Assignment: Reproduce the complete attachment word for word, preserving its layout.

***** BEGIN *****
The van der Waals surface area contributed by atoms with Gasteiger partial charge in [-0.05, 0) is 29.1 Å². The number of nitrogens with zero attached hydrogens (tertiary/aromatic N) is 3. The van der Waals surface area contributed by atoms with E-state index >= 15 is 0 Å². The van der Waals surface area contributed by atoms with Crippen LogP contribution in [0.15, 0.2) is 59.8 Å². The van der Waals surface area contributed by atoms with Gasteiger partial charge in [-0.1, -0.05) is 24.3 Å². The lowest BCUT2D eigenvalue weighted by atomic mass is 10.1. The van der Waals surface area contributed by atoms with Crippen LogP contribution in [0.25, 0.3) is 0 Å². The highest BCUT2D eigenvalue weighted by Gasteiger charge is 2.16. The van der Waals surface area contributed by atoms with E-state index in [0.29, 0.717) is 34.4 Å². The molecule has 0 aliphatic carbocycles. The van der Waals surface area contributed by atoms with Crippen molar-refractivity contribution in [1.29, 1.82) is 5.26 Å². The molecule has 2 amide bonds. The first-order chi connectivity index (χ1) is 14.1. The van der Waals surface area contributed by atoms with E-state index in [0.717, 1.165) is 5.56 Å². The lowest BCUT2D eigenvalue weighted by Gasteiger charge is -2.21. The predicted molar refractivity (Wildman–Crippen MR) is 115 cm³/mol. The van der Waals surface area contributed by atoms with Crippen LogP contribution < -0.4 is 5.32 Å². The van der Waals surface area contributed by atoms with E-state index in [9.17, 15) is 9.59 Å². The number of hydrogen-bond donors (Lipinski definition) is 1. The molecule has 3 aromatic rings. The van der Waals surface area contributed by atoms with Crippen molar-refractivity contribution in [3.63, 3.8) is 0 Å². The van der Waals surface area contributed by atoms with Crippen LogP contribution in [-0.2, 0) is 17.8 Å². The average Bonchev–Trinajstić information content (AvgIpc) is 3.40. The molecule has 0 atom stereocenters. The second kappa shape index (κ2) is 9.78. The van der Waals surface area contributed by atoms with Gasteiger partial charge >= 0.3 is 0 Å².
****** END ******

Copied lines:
The van der Waals surface area contributed by atoms with Gasteiger partial charge in [-0.05, 0) is 29.1 Å². The number of nitrogens with zero attached hydrogens (tertiary/aromatic N) is 3. The van der Waals surface area contributed by atoms with E-state index >= 15 is 0 Å². The van der Waals surface area contributed by atoms with Crippen LogP contribution in [0.15, 0.2) is 59.8 Å². The van der Waals surface area contributed by atoms with Gasteiger partial charge in [-0.1, -0.05) is 24.3 Å². The lowest BCUT2D eigenvalue weighted by atomic mass is 10.1. The van der Waals surface area contributed by atoms with Crippen LogP contribution in [0.25, 0.3) is 0 Å². The highest BCUT2D eigenvalue weighted by Gasteiger charge is 2.16. The van der Waals surface area contributed by atoms with E-state index in [0.29, 0.717) is 34.4 Å². The molecule has 0 aliphatic carbocycles. The van der Waals surface area contributed by atoms with Crippen molar-refractivity contribution in [1.29, 1.82) is 5.26 Å². The molecule has 2 amide bonds. The first-order chi connectivity index (χ1) is 14.1. The van der Waals surface area contributed by atoms with E-state index in [0.717, 1.165) is 5.56 Å². The lowest BCUT2D eigenvalue weighted by Gasteiger charge is -2.21. The predicted molar refractivity (Wildman–Crippen MR) is 115 cm³/mol. The van der Waals surface area contributed by atoms with Crippen LogP contribution < -0.4 is 5.32 Å². The van der Waals surface area contributed by atoms with E-state index in [9.17, 15) is 9.59 Å². The number of hydrogen-bond donors (Lipinski definition) is 1. The molecule has 3 aromatic rings. The van der Waals surface area contributed by atoms with Crippen molar-refractivity contribution in [3.63, 3.8) is 0 Å². The van der Waals surface area contributed by atoms with Crippen LogP contribution in [-0.2, 0) is 17.8 Å². The average Bonchev–Trinajstić information content (AvgIpc) is 3.40. The molecule has 0 atom stereocenters. The second kappa shape index (κ2) is 9.78. The van der Waals surface area contributed by atoms with Gasteiger partial charge >= 0.3 is 0 Å².